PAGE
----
Doc Butcher is halfway painted, so hopefully I'll be finishing him tonight. I've also got together the bits for an Executioner with plasma sponsors, so that's going to get put together over the next night or two.

Monday, 7 December 2009

Spectre Hobbies



I while back, a put a little request on my blog for bike bases. John from Spectre Hobbies (who've recently taken on TerrainForge) drop me a line saying he could help me out and if I was interested in some freebies. One quick check of his website led to a 'hell yes'.

So, fast forward to this morning, feeling a little dodgy, I'd claimed a duvet day and was well buried in snug land when my wife came in 'So, you've bought more models?', 'No' I replied and for once I was being honest. So, I ventured downstairs to find a package, popping it open I found two bike bases and much hobby goodness. Inside was one of John's Elite basing kits and a few other bits.




See, I told you it was full of hobby goodness. There's everything you'll need to base your models in all sorts of different ways. I won't go into a long list of what's in the box, you can find that here. There's static grass, tall grass and flock for all four seasons. All sorts of hard basing materials, from fine gravel, all the way up to large slate and everything in between. The kits comes with some specialist bits, like resin tree stumps, tools, glue, mixing tub, even a selection of bases.

On a slight downside, the kit also comes with modelling water (bit like GW's I think), modelling paste and textured paste. I'm not really sure what these are for or how you use them, so I few instructions might be helpful. Obviously, this is me not the kits fault, I'm sure I'll love them just as much as the rest as soon as I can figure out what you use them for.

Overall, I've got to say that this is an excellent kit, that's very well priced considering the contents. I'd recommend it to all hobbyists whether you're new to the hobby or a long toothed vet, especially if you haven't ventured outside the GW basing range before. John also sent me some Ivy leaves and a pot of dried leaf material which don't come with the kit but make a perfect addition to it.



I can see this kit getting a lot of use in the new year, but in the meantime, I've got two bike bases, so tonight, I'm going to start working on them and my latest conversion madness. Finally, if anyone else would like to send me free stuff to promo on my blog, feel free, I'm happy to accept any sort of hobby stuff as well as cash, beer, cars and dancing girls.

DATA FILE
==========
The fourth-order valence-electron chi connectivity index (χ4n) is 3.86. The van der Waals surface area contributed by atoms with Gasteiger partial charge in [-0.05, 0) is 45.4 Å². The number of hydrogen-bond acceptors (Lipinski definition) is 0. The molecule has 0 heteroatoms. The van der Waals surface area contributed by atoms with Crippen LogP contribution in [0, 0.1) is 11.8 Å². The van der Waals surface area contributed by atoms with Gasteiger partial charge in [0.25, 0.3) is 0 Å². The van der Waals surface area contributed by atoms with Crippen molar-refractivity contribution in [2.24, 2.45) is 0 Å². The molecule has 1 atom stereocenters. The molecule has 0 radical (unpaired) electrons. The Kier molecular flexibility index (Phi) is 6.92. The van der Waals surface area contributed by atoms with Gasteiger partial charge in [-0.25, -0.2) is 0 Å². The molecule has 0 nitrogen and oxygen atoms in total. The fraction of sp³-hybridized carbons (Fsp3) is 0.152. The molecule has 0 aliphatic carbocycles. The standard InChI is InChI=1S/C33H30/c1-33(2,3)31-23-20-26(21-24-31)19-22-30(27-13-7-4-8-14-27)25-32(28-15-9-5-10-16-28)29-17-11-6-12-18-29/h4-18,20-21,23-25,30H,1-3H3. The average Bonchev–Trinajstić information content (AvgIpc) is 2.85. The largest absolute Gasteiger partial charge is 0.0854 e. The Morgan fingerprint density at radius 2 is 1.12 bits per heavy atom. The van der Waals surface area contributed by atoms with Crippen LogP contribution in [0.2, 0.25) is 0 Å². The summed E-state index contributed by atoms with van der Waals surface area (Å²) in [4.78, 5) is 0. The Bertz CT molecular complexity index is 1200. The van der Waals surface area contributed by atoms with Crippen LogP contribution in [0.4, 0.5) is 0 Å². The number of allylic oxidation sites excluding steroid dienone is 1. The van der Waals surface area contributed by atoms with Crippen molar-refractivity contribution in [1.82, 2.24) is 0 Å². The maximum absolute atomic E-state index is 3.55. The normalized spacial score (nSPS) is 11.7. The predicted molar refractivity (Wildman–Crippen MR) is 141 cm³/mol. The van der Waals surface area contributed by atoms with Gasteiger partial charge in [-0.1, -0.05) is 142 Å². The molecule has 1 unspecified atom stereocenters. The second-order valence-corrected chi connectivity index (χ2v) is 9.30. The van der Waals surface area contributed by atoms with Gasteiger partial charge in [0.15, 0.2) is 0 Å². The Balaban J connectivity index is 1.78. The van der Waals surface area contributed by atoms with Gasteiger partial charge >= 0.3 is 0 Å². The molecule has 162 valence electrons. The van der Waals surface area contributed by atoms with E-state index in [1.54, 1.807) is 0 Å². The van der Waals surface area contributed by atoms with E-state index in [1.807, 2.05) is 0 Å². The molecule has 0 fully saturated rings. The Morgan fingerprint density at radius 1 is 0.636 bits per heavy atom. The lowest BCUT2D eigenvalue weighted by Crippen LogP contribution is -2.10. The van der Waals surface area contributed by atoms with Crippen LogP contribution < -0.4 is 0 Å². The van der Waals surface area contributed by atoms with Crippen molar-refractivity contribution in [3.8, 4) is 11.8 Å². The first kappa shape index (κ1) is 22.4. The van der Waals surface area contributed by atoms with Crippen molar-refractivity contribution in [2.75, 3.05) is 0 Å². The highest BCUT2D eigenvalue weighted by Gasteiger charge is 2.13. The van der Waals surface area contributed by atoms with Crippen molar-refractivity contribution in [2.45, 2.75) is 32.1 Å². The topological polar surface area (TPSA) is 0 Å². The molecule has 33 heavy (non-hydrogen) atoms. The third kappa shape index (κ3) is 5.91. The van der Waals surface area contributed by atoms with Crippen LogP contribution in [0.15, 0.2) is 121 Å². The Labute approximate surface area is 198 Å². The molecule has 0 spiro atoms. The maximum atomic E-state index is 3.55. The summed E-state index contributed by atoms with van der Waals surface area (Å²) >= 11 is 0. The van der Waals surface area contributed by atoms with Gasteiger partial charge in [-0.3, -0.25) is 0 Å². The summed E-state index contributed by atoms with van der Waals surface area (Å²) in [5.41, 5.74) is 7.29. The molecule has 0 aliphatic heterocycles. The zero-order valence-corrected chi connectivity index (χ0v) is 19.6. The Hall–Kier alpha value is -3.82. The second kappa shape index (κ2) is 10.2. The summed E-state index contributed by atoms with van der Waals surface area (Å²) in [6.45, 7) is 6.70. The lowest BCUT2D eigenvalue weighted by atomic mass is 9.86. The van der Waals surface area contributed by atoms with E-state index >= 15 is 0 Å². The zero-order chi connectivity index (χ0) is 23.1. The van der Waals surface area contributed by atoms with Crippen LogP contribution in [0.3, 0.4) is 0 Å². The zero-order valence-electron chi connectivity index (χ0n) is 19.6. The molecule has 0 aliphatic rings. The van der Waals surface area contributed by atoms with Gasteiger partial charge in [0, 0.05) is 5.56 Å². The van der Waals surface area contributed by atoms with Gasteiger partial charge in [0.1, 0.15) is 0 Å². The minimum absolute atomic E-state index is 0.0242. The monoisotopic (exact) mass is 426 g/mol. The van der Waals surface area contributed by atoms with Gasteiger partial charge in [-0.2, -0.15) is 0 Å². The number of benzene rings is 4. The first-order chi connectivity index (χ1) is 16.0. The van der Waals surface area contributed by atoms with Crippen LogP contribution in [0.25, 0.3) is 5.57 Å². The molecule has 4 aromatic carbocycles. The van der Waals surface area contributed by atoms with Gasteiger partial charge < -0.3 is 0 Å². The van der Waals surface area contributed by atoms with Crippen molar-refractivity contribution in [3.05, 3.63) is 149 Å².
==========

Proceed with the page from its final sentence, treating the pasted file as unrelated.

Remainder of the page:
Friday, 4 December 2009

Doc Butcher

My adventures into GMS (Guard Medical Services) continues with my first field surgeon to go along with the Ambulance, and my casualty objectives.



As some of you who follow my blog already know, I've only just started to play around with Green Stuff and sculpting. My only other attempts have been the cloaks on my snipers and my marbo. This model was a whole different challenge to those cloaks.

I wanted to get across the look of a field surgeon, so that meant that he had to have an apron, face mask and some sort of medical tool. I started with a tank commander model, cutting off his side pouches. From there, I built up the apron. The arms are from the catachen command medic, I filed them down a bit as surgeons don't have huge muscles and then added cuffs to give the impression the arms were clothed. Finally the head came from the catachen command sprue, I cleaned up the side knot for the bandanna and added a face mask. Overall he looks like I wanted him too. I showed my wife, and she said 'Is it a butcher?' much to my initial dismay. I thought for a moment, then realised he's a field surgeon, so yes, he's a butcher! Doc Butcher to be precise.

OK, now I know I'm new to sculpting, and I'm certainly no Col. Gravis, so I'm going to be honest with myself about what I don't like and think I could do better. I don't like the fact that none of the edges are sharp on the apron and mask. They're all rounded, but I'm assuming that's because I'm using a rubber sculpting tool and not a metal one. Also, the cuffs came out a bit chunky, so in future I'll put a lot less GS on initially and building it up over time. Hopefully, over time, I'll get better at judging how much GS I need to do something.

If any of you guys have any tips or know of any good guides, please let me know as the more info I can get, the better. So, what do you think of Doc Butcher guys?

Wednesday, 2 December 2009

Scenery tutorial - Making Eldar cityfight terrain